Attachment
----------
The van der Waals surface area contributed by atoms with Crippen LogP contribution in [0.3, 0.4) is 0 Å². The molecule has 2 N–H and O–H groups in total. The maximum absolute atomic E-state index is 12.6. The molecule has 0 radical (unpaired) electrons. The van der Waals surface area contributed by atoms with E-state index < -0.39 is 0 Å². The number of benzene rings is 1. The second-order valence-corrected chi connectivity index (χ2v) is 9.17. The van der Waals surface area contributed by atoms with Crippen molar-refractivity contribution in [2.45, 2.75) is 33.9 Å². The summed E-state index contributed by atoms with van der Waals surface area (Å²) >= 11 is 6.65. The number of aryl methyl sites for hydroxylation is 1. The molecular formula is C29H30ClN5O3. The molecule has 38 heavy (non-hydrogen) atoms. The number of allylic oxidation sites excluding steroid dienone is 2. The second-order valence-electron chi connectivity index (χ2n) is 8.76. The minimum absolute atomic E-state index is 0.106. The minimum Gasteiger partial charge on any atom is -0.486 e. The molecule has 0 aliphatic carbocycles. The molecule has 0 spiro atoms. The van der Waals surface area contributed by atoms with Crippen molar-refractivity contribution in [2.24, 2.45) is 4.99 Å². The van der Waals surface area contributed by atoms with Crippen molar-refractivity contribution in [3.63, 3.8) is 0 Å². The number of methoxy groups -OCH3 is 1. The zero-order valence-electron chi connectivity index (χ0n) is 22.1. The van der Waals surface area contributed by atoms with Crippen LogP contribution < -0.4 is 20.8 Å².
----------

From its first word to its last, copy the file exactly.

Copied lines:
The van der Waals surface area contributed by atoms with Crippen LogP contribution in [0.3, 0.4) is 0 Å². The molecule has 2 N–H and O–H groups in total. The maximum absolute atomic E-state index is 12.6. The molecule has 0 radical (unpaired) electrons. The van der Waals surface area contributed by atoms with E-state index < -0.39 is 0 Å². The number of benzene rings is 1. The second-order valence-corrected chi connectivity index (χ2v) is 9.17. The van der Waals surface area contributed by atoms with Crippen molar-refractivity contribution in [2.45, 2.75) is 33.9 Å². The summed E-state index contributed by atoms with van der Waals surface area (Å²) >= 11 is 6.65. The number of aryl methyl sites for hydroxylation is 1. The molecular formula is C29H30ClN5O3. The molecule has 38 heavy (non-hydrogen) atoms. The number of allylic oxidation sites excluding steroid dienone is 2. The second-order valence-electron chi connectivity index (χ2n) is 8.76. The minimum absolute atomic E-state index is 0.106. The minimum Gasteiger partial charge on any atom is -0.486 e. The molecule has 0 aliphatic carbocycles. The molecule has 0 spiro atoms. The van der Waals surface area contributed by atoms with Crippen molar-refractivity contribution in [2.24, 2.45) is 4.99 Å². The van der Waals surface area contributed by atoms with Crippen molar-refractivity contribution in [3.63, 3.8) is 0 Å². The number of methoxy groups -OCH3 is 1. The zero-order valence-electron chi connectivity index (χ0n) is 22.1. The van der Waals surface area contributed by atoms with Crippen LogP contribution < -0.4 is 20.8 Å².